READ ALSO  NCC Emphasizes Transformative Role Of AI In Africa

As a result, instead of creating a legal conundrum by signing the bill, the federal government can seek other avenues to quell the dissatisfactions of the police about the CPS. The NPF Pensions Limited is already taking bold steps to address the gaps by allocating N500 million from its profit to address issues of welfare. Definitely, there are reasons for the call on PenCom to pay a closer attention to the agitations of civil servants against the CPS. Going back to the pre-2004 Defined Benefit System is not the right option. Some analysts have therefore called on the PenCom to review the PRA 2014 to increase the percentage of the lump sum paid upon retirement. This will forestall the allegations levelled against the police in recent times about threatening journalists and anyone (e.g. Arise TV’s Oseni Ruffai) who is seen to be working against President Bola Tinubu’s assent to the bill as it affects police pensions.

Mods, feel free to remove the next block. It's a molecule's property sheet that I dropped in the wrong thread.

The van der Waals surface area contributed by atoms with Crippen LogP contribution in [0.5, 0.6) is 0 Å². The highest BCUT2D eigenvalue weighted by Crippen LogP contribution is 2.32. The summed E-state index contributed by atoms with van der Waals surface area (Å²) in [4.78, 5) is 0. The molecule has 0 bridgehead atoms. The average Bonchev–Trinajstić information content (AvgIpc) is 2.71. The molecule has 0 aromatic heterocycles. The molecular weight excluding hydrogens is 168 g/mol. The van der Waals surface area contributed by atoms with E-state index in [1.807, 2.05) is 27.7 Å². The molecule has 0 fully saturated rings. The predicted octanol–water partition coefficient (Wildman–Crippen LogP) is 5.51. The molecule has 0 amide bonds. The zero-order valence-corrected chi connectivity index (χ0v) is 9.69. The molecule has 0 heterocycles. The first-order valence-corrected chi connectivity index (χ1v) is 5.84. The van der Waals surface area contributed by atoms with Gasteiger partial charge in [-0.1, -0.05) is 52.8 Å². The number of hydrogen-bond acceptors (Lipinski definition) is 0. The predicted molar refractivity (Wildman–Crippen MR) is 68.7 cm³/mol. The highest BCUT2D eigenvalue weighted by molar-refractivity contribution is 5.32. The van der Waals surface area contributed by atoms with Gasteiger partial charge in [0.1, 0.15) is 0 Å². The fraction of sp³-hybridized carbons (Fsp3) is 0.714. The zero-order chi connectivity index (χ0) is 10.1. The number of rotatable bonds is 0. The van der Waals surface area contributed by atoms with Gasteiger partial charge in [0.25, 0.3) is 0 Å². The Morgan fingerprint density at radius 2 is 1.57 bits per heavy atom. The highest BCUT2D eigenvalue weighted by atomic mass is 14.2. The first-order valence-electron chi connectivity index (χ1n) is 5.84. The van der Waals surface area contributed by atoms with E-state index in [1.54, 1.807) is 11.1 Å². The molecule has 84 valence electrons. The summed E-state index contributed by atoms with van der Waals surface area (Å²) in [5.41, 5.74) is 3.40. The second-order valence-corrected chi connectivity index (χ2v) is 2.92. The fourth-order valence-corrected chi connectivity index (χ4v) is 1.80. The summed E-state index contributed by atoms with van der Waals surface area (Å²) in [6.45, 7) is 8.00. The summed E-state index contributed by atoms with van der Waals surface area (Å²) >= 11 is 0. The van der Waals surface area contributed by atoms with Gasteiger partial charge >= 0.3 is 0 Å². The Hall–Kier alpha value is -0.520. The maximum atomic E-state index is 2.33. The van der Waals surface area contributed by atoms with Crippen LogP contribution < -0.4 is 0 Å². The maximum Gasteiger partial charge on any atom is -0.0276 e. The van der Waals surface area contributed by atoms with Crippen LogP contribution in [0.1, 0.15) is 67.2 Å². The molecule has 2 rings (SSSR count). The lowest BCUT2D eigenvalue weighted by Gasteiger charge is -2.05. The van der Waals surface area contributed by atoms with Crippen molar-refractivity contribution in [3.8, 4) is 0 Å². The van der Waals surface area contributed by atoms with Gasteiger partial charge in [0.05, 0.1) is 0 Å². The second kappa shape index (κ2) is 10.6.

Dr Mbamalu is a veteran journalist, Editor and publisher 

Follow him on X: @marcelmbamalu

Credibility and transparency is our DNA at Prime Business Africa’. We strongly believe in the role of media as a watchdog of the society that powerfully promotes accountability and transparency in government.

By contributing to Prime Business Africa, you are helping to sustain good journalism and making sure that it remains free to all.

READ ALSO  Nigeria Continues Subsidy As ₦617 Pump Price Retained Despite Crude Nearing $100 Per Barrel
+ posts